The previous novels in N.K. Jemisin’s Broken Earth trilogy played deft tricks with narrative, alternating viewpoints in clever, deceptive ways while chronicling the literal world-shaking adventures of its orogenic heroes. The Stone Sky concludes the saga in similar fashion, and if there’s a slight sense of diminishing returns here, it’s still a lush, impressive capstone. The Season triggered in book one has progressed, and Essun—surrounded by a retinue of survivors from the community Castrima—is tracking down her long-lost daughter Nassun. The Stillness is headed inexorably toward a new cataclysm, but the separated mother and daughter have much different ideas about the way it will play out, and how they will leverage their powers in the conflict. As their separate trajectories carry them toward confrontation, another narrative track spins up to fill in the cracks of the Stillness’ complicated history, putting the current crisis into illuminating context.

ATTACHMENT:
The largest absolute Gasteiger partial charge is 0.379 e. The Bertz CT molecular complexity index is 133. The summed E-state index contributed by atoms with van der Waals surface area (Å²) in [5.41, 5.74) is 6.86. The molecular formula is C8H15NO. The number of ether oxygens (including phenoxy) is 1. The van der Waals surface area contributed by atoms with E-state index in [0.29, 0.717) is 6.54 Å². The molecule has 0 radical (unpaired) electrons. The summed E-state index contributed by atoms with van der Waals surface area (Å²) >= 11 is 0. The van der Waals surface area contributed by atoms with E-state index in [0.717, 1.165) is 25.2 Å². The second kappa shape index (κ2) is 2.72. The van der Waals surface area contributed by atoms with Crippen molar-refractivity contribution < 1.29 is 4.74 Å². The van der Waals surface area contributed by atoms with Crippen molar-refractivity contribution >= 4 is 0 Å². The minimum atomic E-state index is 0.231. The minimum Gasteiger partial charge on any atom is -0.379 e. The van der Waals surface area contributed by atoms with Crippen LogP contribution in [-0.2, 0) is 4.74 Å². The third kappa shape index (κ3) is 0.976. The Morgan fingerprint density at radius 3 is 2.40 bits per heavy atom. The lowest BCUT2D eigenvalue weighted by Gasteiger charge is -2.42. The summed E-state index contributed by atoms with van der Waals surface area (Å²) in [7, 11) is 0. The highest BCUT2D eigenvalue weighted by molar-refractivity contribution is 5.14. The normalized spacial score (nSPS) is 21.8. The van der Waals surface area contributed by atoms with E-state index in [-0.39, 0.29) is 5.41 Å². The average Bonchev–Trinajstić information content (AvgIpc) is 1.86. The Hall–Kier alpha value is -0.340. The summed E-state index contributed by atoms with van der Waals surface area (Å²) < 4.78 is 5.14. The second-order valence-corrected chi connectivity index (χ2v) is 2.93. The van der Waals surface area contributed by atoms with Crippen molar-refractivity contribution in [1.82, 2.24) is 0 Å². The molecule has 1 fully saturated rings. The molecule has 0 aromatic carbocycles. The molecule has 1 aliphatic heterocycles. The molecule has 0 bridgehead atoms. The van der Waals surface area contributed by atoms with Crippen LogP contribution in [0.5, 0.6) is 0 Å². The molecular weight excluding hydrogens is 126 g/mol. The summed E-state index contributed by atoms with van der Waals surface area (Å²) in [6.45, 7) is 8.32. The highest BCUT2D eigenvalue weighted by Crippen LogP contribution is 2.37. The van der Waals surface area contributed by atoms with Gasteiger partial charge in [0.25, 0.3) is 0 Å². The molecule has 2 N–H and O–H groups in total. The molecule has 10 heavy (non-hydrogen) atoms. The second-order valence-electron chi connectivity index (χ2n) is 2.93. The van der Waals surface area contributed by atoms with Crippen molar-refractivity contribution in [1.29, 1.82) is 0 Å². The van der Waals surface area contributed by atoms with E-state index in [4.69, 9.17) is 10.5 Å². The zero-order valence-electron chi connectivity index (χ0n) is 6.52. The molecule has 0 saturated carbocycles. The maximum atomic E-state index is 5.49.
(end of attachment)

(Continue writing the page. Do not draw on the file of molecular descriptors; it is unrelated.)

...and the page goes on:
The richness of Jemisin’s world, when combined with the point-of-view legerdemain executed in its narrative strategy, can make the Broken Earth series challenging at times. The Stone Sky is slightly more difficult than the earlier volumes on this score, perhaps as a cumulative effect, and in retrospect it might have been smarter to read the books consecutively to better keep the details organized. Even so, it’s hard not to be impressed by the whole-hearted, transporting way Jemisin immerses the reader in a memorable world. And here, the fantasy epic unexpectedly acquires a science fictional foundation, adding new layers of commentary to the enterprise—all with the same gorgeous prose that periodically provides insightful truth bombs about human interactions in an unfair world. Genre fiction is often at its best when it takes us to another world in order to show us our own from a new angle. If The Stone Sky didn’t quite compel me as fully as the previous volumes, the thematic destination ultimately makes it well worth the journey.